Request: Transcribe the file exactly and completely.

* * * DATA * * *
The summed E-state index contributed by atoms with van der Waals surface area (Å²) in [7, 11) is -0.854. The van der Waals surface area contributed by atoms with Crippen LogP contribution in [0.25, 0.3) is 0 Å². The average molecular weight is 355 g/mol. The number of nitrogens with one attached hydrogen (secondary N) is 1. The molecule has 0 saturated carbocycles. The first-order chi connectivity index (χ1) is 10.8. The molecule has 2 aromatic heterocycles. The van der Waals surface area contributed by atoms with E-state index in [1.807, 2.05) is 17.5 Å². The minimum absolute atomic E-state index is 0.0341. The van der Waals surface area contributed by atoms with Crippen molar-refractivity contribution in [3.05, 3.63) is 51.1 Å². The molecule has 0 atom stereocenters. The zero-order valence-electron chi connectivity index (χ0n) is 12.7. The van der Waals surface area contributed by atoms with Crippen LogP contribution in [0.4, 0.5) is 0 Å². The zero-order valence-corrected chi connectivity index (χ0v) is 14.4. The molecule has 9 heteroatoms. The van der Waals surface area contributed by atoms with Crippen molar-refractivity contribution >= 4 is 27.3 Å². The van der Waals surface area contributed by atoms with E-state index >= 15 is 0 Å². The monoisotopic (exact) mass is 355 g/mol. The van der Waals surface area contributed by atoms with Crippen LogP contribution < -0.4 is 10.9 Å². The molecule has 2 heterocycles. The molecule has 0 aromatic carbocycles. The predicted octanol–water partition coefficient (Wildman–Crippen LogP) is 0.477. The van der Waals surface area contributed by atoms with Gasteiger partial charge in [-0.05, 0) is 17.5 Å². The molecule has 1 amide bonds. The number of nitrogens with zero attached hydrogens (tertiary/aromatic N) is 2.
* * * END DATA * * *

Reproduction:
The summed E-state index contributed by atoms with van der Waals surface area (Å²) in [7, 11) is -0.854. The van der Waals surface area contributed by atoms with Crippen LogP contribution in [0.25, 0.3) is 0 Å². The average molecular weight is 355 g/mol. The number of nitrogens with one attached hydrogen (secondary N) is 1. The molecule has 0 saturated carbocycles. The first-order chi connectivity index (χ1) is 10.8. The molecule has 2 aromatic heterocycles. The van der Waals surface area contributed by atoms with E-state index in [1.807, 2.05) is 17.5 Å². The minimum absolute atomic E-state index is 0.0341. The van der Waals surface area contributed by atoms with Crippen molar-refractivity contribution in [3.05, 3.63) is 51.1 Å². The molecule has 0 atom stereocenters. The zero-order valence-electron chi connectivity index (χ0n) is 12.7. The van der Waals surface area contributed by atoms with Crippen LogP contribution in [0.4, 0.5) is 0 Å². The zero-order valence-corrected chi connectivity index (χ0v) is 14.4. The molecule has 9 heteroatoms. The van der Waals surface area contributed by atoms with Crippen molar-refractivity contribution >= 4 is 27.3 Å². The van der Waals surface area contributed by atoms with E-state index >= 15 is 0 Å². The monoisotopic (exact) mass is 355 g/mol. The van der Waals surface area contributed by atoms with Crippen LogP contribution < -0.4 is 10.9 Å². The molecule has 2 heterocycles. The molecule has 0 aromatic carbocycles. The predicted octanol–water partition coefficient (Wildman–Crippen LogP) is 0.477. The van der Waals surface area contributed by atoms with Gasteiger partial charge in [-0.05, 0) is 17.5 Å². The molecule has 1 amide bonds. The number of nitrogens with zero attached hydrogens (tertiary/aromatic N) is 2.